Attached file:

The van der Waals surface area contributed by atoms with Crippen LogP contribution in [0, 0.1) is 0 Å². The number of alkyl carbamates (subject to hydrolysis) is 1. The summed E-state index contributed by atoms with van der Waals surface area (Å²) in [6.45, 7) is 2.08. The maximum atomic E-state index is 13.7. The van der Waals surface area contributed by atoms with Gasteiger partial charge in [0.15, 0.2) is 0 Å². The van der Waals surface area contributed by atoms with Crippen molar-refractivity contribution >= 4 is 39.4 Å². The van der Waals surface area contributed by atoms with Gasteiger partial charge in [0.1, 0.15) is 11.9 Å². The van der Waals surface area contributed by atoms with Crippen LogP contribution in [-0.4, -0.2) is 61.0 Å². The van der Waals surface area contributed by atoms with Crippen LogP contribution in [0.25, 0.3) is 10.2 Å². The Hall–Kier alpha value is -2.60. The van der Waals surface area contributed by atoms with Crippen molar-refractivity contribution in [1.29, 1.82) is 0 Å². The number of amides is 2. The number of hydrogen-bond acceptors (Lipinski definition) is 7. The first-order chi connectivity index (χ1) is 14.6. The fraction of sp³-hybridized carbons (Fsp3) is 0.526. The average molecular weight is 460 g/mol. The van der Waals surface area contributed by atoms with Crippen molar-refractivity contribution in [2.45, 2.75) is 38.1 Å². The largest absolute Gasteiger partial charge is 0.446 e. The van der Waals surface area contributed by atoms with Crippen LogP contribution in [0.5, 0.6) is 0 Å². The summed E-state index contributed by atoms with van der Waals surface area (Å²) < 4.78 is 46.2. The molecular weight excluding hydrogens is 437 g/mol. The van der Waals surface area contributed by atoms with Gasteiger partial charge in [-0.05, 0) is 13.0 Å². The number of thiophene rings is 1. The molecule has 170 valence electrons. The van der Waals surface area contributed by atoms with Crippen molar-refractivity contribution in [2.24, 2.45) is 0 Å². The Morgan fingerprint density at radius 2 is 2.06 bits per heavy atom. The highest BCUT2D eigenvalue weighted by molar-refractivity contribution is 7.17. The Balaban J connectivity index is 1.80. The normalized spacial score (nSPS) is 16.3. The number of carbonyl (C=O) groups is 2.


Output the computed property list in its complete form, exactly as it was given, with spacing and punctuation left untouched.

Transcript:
The van der Waals surface area contributed by atoms with Crippen LogP contribution in [0, 0.1) is 0 Å². The number of alkyl carbamates (subject to hydrolysis) is 1. The summed E-state index contributed by atoms with van der Waals surface area (Å²) in [6.45, 7) is 2.08. The maximum atomic E-state index is 13.7. The van der Waals surface area contributed by atoms with Gasteiger partial charge in [0.15, 0.2) is 0 Å². The van der Waals surface area contributed by atoms with Crippen molar-refractivity contribution >= 4 is 39.4 Å². The van der Waals surface area contributed by atoms with Gasteiger partial charge in [0.1, 0.15) is 11.9 Å². The van der Waals surface area contributed by atoms with Crippen LogP contribution in [-0.4, -0.2) is 61.0 Å². The van der Waals surface area contributed by atoms with Crippen LogP contribution in [0.25, 0.3) is 10.2 Å². The Hall–Kier alpha value is -2.60. The van der Waals surface area contributed by atoms with Crippen molar-refractivity contribution in [1.29, 1.82) is 0 Å². The number of amides is 2. The number of hydrogen-bond acceptors (Lipinski definition) is 7. The first-order chi connectivity index (χ1) is 14.6. The fraction of sp³-hybridized carbons (Fsp3) is 0.526. The average molecular weight is 460 g/mol. The van der Waals surface area contributed by atoms with Crippen molar-refractivity contribution in [2.45, 2.75) is 38.1 Å². The largest absolute Gasteiger partial charge is 0.446 e. The van der Waals surface area contributed by atoms with Crippen LogP contribution in [0.5, 0.6) is 0 Å². The summed E-state index contributed by atoms with van der Waals surface area (Å²) < 4.78 is 46.2. The molecular weight excluding hydrogens is 437 g/mol. The van der Waals surface area contributed by atoms with Gasteiger partial charge in [-0.05, 0) is 13.0 Å². The number of thiophene rings is 1. The molecule has 170 valence electrons. The van der Waals surface area contributed by atoms with Crippen molar-refractivity contribution in [2.24, 2.45) is 0 Å². The Morgan fingerprint density at radius 2 is 2.06 bits per heavy atom. The highest BCUT2D eigenvalue weighted by molar-refractivity contribution is 7.17. The Balaban J connectivity index is 1.80. The normalized spacial score (nSPS) is 16.3. The number of carbonyl (C=O) groups is 2.